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TITLEWork is Worship: Business is a Spiritual Game
AUTHOR 1Mishkin Berteig
ABSTRACTFireside interview with the CEO and chief scientist at the Berteig Institute, an education company that helps improve business and beautify work environments, on the spiritual aspects of work, business, profit, and cooperative capitalism.
NOTES Transcript prepared by Doug Couper from video online at
TAGSAlan Coupe

1. Transcript (see video below)

Work is Worship: Business is a Spiritual Game - Fireside with Mishkin Berteig
uploaded by Baha'i Community of London, Ontario
2022 April 16
29:45 minutes
Video description: A business is a system of people doing something they couldn't do as individuals. Insights about co-operation make a business more service-oriented. Managers in particular benefit from this spiritual focus.
Transcriber's comment: Repetitive 'filler' words and phrases like 'um' are deleted in the transcript. If the reader feels a concept has been compromised in the process, please contact us with details.
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(Hoda) - Welcome everybody. We are thrilled to have you joining us for our monthly firesides. These are hosted by the London Baha'i community the first or second weekend of every month. This month, we have Mishkin Berteig joining us, and he will be presenting on (the idea) "Work is Worship; Business is a Spiritual Game", which I think is a very intriguing topic and the title for our presentation, because we don't often hear the word business and spiritual in the same space ....

Mishkin Berteig is the CEO and chief scientist at the Berteig Institute, an education company dedicated to helping managers deliver massive business results and create beautiful work environments for their staff. Mishkin has been a Baha'i all his life. He is a husband, a father of four, an educator, a business person, a cyclist and a fan of Lego. Some of his loves include mathematics, architecture and food. I'm sure there's a few other friends in the community who also enjoy (food) so we will have the presentation first and then we will turn off the recording for discussion and Questions and Answers. If you would like to start putting those in the Chat as you're thinking about them, so you don't forget them, please do so. Mishkin, I pass it over to you.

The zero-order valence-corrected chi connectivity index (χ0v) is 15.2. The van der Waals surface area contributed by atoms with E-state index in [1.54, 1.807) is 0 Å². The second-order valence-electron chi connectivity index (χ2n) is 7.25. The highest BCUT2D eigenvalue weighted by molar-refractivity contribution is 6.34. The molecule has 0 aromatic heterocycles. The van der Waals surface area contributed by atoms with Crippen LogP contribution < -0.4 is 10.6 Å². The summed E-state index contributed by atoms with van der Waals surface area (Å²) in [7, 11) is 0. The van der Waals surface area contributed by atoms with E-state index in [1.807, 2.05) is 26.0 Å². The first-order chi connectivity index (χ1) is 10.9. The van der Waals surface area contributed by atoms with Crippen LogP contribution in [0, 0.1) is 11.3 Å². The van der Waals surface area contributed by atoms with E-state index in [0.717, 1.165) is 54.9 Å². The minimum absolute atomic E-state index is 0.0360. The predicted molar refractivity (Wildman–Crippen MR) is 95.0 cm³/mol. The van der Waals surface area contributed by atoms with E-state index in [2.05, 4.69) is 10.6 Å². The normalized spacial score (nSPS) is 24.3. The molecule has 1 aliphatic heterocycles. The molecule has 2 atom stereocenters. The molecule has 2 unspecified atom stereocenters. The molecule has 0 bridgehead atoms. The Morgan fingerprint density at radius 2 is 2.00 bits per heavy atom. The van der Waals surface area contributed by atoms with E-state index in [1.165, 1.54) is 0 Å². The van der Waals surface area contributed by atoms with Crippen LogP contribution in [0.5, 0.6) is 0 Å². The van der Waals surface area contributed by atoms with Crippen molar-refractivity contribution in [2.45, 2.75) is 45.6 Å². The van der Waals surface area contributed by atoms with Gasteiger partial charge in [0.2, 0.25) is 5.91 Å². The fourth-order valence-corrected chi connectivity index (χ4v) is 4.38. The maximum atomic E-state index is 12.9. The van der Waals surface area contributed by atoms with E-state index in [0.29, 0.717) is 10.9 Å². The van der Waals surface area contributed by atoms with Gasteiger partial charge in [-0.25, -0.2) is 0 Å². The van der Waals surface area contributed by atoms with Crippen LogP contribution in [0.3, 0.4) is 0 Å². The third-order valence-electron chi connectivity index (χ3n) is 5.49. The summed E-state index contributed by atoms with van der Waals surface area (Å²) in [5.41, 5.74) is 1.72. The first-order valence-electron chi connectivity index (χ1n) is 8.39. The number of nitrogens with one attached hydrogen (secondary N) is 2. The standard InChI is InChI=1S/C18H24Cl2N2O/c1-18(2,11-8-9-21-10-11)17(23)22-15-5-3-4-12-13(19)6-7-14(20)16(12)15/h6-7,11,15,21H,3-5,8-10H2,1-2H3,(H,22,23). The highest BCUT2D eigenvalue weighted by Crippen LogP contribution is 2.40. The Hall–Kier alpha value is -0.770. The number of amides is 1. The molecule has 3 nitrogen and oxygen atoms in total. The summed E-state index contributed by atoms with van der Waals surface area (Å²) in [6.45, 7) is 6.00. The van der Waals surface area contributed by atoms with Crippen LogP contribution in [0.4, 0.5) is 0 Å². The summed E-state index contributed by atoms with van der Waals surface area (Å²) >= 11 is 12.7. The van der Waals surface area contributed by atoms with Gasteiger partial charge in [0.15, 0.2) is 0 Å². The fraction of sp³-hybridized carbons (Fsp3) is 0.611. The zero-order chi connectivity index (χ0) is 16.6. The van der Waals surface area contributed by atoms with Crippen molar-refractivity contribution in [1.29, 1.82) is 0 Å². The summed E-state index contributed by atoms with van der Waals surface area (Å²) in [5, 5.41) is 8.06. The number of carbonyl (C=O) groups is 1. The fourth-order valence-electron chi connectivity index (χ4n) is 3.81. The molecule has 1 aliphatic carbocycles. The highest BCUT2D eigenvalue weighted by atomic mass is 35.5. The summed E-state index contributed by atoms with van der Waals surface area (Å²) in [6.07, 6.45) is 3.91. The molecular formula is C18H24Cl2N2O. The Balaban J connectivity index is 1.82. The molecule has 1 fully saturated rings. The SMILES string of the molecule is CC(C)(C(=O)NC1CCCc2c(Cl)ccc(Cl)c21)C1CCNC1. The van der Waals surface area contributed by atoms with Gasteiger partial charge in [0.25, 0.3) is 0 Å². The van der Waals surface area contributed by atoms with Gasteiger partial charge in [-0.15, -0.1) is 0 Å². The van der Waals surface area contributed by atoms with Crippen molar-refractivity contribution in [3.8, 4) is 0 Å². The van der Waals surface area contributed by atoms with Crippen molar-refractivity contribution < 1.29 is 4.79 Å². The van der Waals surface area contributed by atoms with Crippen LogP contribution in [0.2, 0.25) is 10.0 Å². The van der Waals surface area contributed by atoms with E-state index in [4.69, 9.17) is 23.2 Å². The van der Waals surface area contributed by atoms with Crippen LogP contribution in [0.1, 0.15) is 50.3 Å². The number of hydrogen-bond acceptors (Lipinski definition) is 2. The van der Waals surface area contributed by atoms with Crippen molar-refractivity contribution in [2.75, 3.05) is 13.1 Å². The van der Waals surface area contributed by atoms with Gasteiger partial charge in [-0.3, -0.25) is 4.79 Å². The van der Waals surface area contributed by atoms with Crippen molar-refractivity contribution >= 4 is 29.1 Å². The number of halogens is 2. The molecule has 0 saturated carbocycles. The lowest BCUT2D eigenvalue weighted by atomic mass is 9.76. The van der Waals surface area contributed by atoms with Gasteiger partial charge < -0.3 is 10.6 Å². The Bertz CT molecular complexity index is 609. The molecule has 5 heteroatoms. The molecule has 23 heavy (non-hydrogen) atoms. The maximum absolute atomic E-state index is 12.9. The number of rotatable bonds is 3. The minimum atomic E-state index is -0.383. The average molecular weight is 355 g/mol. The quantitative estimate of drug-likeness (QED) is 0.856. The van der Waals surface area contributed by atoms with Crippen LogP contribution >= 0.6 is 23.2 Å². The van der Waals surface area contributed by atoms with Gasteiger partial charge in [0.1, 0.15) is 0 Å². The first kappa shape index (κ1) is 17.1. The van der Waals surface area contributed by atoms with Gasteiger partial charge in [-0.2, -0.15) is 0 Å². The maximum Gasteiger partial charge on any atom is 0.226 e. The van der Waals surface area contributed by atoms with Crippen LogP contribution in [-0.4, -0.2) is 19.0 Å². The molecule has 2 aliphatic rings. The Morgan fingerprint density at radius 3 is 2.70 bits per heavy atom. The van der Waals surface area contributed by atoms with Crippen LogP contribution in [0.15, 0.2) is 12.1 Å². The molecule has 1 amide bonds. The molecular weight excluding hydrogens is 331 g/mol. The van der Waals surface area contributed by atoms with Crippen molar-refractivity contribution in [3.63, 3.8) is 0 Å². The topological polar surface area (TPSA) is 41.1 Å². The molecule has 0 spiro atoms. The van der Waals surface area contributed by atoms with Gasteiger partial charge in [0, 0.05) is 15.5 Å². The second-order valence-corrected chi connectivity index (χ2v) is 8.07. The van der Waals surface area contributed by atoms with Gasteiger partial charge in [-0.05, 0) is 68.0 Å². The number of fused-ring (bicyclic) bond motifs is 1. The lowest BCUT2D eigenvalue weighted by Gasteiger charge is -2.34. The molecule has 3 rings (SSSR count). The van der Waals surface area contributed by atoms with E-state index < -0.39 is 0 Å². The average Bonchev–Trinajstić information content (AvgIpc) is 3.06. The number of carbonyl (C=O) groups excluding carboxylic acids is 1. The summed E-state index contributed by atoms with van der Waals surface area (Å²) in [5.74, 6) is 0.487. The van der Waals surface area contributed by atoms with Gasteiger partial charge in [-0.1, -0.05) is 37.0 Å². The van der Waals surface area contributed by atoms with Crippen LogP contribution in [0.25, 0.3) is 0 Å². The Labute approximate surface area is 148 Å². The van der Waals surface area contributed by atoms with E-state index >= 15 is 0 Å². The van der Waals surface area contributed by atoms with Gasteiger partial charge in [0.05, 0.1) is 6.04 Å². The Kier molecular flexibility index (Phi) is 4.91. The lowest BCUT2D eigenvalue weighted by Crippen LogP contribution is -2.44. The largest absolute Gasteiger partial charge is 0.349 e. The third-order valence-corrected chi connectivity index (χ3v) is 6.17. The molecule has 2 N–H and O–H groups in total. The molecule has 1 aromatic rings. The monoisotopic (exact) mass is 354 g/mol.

(Mishkin) - Thanks so much Hoda. (It's) really a huge honour to be here and I hope that as I go through this, people will understand that I'm not some erudite scholar of the Baha'i teachings or anything like that. I'm just a guy who grew up as a Baha'i who really loves my faith and the teachings, and you know I'm just doing my darndest to put them into practice ... I wanted to start my talk with a story about myself that maybe some of you will find humorous ... Just to give you a sense of where I'm coming from, when I was growing up, I became a big fan of reading comics and this was partly because my dad loved comic books as well, and so we'd go to the comic book / magazine store and me and my younger brother would spend hours reading comics together.

Overtime, I discovered that I was attracted to comic books about two characters. One was Richie Rich, the poor little rich boy and (the other was) Uncle Scrooge, a miserly duck who had a huge bin of money. That interest stayed with me, and I was always fascinated and curious about money. As someone who grew up in a family of artists, and in a Baha'i community that was very much focused on the spiritual matters of the world, I always felt just a little bit uncertain about how that all fit in. Whether it was kind of good or not, I was interested in this money thing.